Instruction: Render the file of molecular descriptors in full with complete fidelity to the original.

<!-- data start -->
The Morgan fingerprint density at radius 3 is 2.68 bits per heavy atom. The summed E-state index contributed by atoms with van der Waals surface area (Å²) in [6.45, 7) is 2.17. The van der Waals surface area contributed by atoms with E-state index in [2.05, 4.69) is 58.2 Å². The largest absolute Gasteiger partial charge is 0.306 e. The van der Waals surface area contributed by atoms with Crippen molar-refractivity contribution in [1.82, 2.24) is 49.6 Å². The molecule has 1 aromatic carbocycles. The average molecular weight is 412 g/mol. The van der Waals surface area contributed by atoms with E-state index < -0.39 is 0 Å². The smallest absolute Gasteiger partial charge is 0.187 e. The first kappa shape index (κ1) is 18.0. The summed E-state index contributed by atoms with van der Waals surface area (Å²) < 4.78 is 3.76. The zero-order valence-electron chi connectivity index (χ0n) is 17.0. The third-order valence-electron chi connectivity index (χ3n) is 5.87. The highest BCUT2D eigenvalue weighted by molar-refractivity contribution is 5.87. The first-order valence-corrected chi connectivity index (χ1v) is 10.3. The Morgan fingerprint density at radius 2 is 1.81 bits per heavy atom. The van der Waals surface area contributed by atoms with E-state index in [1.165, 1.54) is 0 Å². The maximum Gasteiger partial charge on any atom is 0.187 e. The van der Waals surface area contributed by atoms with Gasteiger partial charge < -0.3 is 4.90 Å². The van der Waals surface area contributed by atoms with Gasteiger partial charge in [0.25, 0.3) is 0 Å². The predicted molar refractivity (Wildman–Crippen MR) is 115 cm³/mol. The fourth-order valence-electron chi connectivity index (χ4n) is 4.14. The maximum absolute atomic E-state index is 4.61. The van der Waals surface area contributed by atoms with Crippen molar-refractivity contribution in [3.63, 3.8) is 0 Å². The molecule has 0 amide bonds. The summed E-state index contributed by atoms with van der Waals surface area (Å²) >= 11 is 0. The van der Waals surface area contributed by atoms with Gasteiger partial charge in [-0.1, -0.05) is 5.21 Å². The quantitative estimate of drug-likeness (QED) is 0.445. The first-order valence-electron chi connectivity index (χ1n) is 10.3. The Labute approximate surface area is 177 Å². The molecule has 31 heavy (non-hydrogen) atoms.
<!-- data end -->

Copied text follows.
The Morgan fingerprint density at radius 3 is 2.68 bits per heavy atom. The summed E-state index contributed by atoms with van der Waals surface area (Å²) in [6.45, 7) is 2.17. The van der Waals surface area contributed by atoms with E-state index in [2.05, 4.69) is 58.2 Å². The largest absolute Gasteiger partial charge is 0.306 e. The van der Waals surface area contributed by atoms with Crippen molar-refractivity contribution in [1.82, 2.24) is 49.6 Å². The molecule has 1 aromatic carbocycles. The average molecular weight is 412 g/mol. The van der Waals surface area contributed by atoms with E-state index < -0.39 is 0 Å². The smallest absolute Gasteiger partial charge is 0.187 e. The first kappa shape index (κ1) is 18.0. The summed E-state index contributed by atoms with van der Waals surface area (Å²) < 4.78 is 3.76. The zero-order valence-electron chi connectivity index (χ0n) is 17.0. The third-order valence-electron chi connectivity index (χ3n) is 5.87. The highest BCUT2D eigenvalue weighted by molar-refractivity contribution is 5.87. The first-order valence-corrected chi connectivity index (χ1v) is 10.3. The Morgan fingerprint density at radius 2 is 1.81 bits per heavy atom. The van der Waals surface area contributed by atoms with E-state index in [1.165, 1.54) is 0 Å². The maximum Gasteiger partial charge on any atom is 0.187 e. The van der Waals surface area contributed by atoms with Gasteiger partial charge < -0.3 is 4.90 Å². The van der Waals surface area contributed by atoms with Gasteiger partial charge in [0.25, 0.3) is 0 Å². The predicted molar refractivity (Wildman–Crippen MR) is 115 cm³/mol. The fourth-order valence-electron chi connectivity index (χ4n) is 4.14. The maximum absolute atomic E-state index is 4.61. The van der Waals surface area contributed by atoms with Crippen molar-refractivity contribution in [3.63, 3.8) is 0 Å². The molecule has 0 amide bonds. The summed E-state index contributed by atoms with van der Waals surface area (Å²) >= 11 is 0. The van der Waals surface area contributed by atoms with Gasteiger partial charge in [-0.1, -0.05) is 5.21 Å². The quantitative estimate of drug-likeness (QED) is 0.445. The first-order valence-electron chi connectivity index (χ1n) is 10.3. The Labute approximate surface area is 177 Å². The molecule has 31 heavy (non-hydrogen) atoms.